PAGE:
Before Borat became a national sensation in the movie Borat: Cultural Learnings of America for Make Benefit Glorious Nation of Kazakhstan, comedic prankster Sacha Baron Cohen honed his skills on two seasons of HBO's Da Ali G Show (and before that, multiple programs on the BBC that, surprisingly, no one has seen fit to import yet). Da Ali G Show's thrust was similar to Borat in that the series was made up of Cohen traveling America in various guises and ambushing situations and people in order to draw out real reactions that were both offensive and hilarious. The main difference is format: on Da Ali G show, Cohen plays three different characters, and while each episode has a theme, there is no narrative to tie them together.
Cohen's main identity is Ali G, the ridiculously stupid host of a British educational program of some kind. Ali G is what Cohen calls a "wanksta," a regular kid who has adopted a hiphop look and manner in order to seem cooler than he really is. Of course, Ali G takes this to the extreme, getting decked out in bright yellow jumpsuits and speaking in a nonstop barrage of mispronounced slang. These segments have three different varieties: the one-on-one interview with experts, celebrities, and politicians; group discussions with a panel of four people from various sides of a given subject; and field work, where Ali G goes to an actual place, like a police academy or a literary agency, to get training or advice. Each sketch pushes the patience of the chosen subject, as Ali G is an absolute moron. If there is something for him to get wrong--from the name of his interviewee all the way down to revealing incriminating facts about himself--Ali G will get it wrong. The humor comes out of how people deal with him.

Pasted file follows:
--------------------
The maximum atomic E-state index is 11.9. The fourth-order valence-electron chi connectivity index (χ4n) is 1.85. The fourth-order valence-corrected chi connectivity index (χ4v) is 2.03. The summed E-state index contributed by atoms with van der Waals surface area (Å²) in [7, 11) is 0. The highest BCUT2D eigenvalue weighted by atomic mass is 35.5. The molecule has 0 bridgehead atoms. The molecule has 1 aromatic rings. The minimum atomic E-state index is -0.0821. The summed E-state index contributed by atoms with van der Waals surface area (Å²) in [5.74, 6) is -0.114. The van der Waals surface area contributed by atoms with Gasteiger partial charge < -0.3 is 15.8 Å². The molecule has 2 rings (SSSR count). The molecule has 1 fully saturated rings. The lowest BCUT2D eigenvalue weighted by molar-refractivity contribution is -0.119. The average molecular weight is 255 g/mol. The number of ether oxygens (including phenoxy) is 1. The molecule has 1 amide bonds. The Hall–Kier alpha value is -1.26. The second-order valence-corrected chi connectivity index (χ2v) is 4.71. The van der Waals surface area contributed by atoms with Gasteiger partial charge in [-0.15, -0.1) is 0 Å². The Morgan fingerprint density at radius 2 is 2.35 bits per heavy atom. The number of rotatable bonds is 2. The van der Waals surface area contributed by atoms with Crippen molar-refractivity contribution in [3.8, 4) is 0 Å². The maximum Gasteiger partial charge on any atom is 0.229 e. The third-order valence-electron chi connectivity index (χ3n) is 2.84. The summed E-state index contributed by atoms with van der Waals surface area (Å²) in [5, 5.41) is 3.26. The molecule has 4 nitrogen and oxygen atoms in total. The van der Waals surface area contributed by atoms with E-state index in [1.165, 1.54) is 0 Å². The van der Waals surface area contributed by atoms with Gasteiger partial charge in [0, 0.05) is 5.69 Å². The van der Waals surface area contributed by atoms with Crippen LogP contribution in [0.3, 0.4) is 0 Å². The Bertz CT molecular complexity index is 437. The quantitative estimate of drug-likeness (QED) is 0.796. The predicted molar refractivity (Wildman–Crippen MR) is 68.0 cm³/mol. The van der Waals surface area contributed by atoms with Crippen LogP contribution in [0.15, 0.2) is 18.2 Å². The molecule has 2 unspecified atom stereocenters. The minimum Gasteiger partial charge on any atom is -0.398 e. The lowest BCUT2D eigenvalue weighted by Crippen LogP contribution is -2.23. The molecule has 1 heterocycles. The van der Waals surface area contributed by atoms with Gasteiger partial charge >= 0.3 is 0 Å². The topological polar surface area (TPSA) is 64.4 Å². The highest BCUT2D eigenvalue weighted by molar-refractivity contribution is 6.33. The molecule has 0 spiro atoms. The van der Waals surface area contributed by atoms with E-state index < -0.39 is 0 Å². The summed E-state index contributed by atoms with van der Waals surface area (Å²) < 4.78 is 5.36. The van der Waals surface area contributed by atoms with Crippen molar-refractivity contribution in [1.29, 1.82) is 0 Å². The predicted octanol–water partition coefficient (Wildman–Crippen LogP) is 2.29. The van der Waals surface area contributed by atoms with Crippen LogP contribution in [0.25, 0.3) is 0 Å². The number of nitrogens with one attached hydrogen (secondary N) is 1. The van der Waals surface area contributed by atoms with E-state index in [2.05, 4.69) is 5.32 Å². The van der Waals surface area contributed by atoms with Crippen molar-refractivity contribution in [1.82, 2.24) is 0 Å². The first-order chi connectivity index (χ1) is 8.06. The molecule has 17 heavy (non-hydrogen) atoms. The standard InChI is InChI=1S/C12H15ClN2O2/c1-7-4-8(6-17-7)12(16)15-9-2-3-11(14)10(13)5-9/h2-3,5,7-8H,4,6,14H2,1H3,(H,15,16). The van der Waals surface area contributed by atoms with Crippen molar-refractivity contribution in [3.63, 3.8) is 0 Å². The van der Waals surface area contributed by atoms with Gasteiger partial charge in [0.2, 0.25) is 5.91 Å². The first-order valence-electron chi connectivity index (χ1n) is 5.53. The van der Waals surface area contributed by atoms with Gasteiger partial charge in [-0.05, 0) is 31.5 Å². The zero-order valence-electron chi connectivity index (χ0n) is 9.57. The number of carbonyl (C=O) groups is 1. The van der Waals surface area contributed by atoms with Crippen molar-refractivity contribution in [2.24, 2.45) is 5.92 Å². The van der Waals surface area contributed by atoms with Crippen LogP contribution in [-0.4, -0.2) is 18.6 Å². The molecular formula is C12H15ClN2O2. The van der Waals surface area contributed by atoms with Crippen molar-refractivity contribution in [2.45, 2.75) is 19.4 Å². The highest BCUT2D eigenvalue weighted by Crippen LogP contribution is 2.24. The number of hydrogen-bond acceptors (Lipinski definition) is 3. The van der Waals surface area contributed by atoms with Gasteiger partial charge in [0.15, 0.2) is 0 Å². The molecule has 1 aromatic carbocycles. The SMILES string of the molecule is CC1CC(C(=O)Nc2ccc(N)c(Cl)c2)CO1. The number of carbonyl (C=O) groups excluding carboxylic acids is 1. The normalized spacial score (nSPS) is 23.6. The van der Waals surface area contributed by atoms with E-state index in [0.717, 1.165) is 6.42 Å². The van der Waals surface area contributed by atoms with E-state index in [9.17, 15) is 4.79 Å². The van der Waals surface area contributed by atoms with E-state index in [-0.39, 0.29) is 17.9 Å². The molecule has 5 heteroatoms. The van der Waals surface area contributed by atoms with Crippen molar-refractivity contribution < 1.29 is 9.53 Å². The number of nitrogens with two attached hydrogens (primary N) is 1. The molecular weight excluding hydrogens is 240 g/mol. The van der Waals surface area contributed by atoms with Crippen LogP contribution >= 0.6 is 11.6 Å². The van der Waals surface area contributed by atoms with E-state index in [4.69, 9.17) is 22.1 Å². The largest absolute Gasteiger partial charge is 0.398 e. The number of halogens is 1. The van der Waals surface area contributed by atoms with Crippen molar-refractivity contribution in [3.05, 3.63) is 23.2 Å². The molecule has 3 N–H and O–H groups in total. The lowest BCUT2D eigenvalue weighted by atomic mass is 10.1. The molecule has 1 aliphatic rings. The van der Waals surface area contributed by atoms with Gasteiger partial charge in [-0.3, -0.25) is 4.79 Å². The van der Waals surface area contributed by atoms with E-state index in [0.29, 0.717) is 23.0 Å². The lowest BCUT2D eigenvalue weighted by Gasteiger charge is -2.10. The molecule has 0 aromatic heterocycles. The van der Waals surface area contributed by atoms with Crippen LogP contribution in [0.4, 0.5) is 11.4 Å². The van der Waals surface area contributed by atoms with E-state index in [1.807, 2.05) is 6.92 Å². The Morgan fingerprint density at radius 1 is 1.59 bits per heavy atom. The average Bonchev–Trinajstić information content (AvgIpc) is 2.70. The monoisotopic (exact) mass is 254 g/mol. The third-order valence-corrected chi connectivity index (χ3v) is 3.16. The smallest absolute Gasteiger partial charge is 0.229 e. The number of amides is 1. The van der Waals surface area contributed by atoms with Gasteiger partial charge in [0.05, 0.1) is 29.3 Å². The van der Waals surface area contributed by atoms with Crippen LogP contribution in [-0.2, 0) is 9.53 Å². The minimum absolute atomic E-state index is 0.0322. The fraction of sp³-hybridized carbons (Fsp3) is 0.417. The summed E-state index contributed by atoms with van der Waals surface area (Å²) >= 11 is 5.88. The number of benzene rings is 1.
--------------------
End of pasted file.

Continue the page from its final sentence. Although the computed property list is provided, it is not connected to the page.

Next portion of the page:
The intention behind the Ali G segments is to expose the pomposity of authority, as well as peer into the chasm between generations. Just as shocking as some of the things interview subjects might say to Ali G (such as Boutros Boutros-Ghali almost admitting there might be a language spoken at the United Nations that makes him laugh because of how silly it sounds) is the idea that they are willing to accept that such an outrageous person might really exist. The bigger the blowhard, the worse they sputter out (Ralph Nader, a dismissive Donald Trump), but the true treasures are the ones who attempt to school the misguided TV personality (James Lipton, Andy Rooney). In season 2, episode 2, when Ali G pushes a veterinarian to the point of exasperation with his inability to understand the difference between a veterinarian and a veteran--further complicated by the fact that his guest is both!--the antics get almost too raw. The man gets so angry, you think he's going to pop a vein--but that's always been Cohen's stock in trade: pushing his comedy right up to the edge.
Similar results are inspired in the Borat sketches. Like in the film, the Kazakhstani reporter is touring the States to learn cultural lessons for his homeland. He goes to different places to learn about our lifestyle, including a wine tasting event with southern gentleman, an etiquette lesson, and going to a shooting range. In these segments, the target is the common man and his hidden prejudices. Borat sees how far he can stretch political correctness, just what will people say or agree with in order to indulge a misogynist, homophobic, anti-Semitic foreigner. Season 2's third episode has what may be the most infamous instance of this. When Borat sets out to learn how to write country music, he ends up performing at a honky tonk bar, emphasis on honky. By the end of his act, he has the entire audience singing along to a song with the refrain of "Throw the Jew down the well."